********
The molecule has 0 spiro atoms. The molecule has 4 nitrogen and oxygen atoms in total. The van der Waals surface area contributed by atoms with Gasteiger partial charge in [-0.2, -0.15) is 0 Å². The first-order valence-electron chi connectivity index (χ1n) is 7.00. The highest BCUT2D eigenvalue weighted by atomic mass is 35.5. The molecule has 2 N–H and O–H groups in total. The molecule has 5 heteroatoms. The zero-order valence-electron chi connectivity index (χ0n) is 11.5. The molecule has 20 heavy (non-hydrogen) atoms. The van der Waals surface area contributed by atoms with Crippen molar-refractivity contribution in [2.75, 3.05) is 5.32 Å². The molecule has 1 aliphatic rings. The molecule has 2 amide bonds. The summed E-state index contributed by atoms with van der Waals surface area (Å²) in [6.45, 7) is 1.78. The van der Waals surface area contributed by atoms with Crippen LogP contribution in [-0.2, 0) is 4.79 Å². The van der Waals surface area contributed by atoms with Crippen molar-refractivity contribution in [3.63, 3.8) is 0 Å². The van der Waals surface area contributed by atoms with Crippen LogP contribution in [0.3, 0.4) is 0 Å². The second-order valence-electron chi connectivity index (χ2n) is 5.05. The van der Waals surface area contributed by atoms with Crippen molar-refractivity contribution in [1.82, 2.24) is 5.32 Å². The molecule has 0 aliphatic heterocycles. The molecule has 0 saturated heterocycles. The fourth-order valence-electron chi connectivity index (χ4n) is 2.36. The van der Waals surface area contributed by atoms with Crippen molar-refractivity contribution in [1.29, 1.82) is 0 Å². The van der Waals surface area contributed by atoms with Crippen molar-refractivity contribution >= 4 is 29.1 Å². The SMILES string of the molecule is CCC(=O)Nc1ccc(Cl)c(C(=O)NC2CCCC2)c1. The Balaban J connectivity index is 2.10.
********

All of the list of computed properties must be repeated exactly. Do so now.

The molecule has 0 spiro atoms. The molecule has 4 nitrogen and oxygen atoms in total. The van der Waals surface area contributed by atoms with Gasteiger partial charge in [-0.2, -0.15) is 0 Å². The first-order valence-electron chi connectivity index (χ1n) is 7.00. The highest BCUT2D eigenvalue weighted by atomic mass is 35.5. The molecule has 2 N–H and O–H groups in total. The molecule has 5 heteroatoms. The zero-order valence-electron chi connectivity index (χ0n) is 11.5. The molecule has 20 heavy (non-hydrogen) atoms. The van der Waals surface area contributed by atoms with Crippen molar-refractivity contribution in [2.75, 3.05) is 5.32 Å². The molecule has 1 aliphatic rings. The molecule has 2 amide bonds. The summed E-state index contributed by atoms with van der Waals surface area (Å²) in [6.45, 7) is 1.78. The van der Waals surface area contributed by atoms with Crippen LogP contribution in [-0.2, 0) is 4.79 Å². The van der Waals surface area contributed by atoms with Crippen molar-refractivity contribution in [3.63, 3.8) is 0 Å². The van der Waals surface area contributed by atoms with Crippen LogP contribution in [0.3, 0.4) is 0 Å². The second-order valence-electron chi connectivity index (χ2n) is 5.05. The van der Waals surface area contributed by atoms with Crippen molar-refractivity contribution in [1.82, 2.24) is 5.32 Å². The molecule has 0 aliphatic heterocycles. The molecule has 0 saturated heterocycles. The fourth-order valence-electron chi connectivity index (χ4n) is 2.36. The van der Waals surface area contributed by atoms with Crippen molar-refractivity contribution in [1.29, 1.82) is 0 Å². The van der Waals surface area contributed by atoms with Crippen molar-refractivity contribution >= 4 is 29.1 Å². The SMILES string of the molecule is CCC(=O)Nc1ccc(Cl)c(C(=O)NC2CCCC2)c1. The Balaban J connectivity index is 2.10.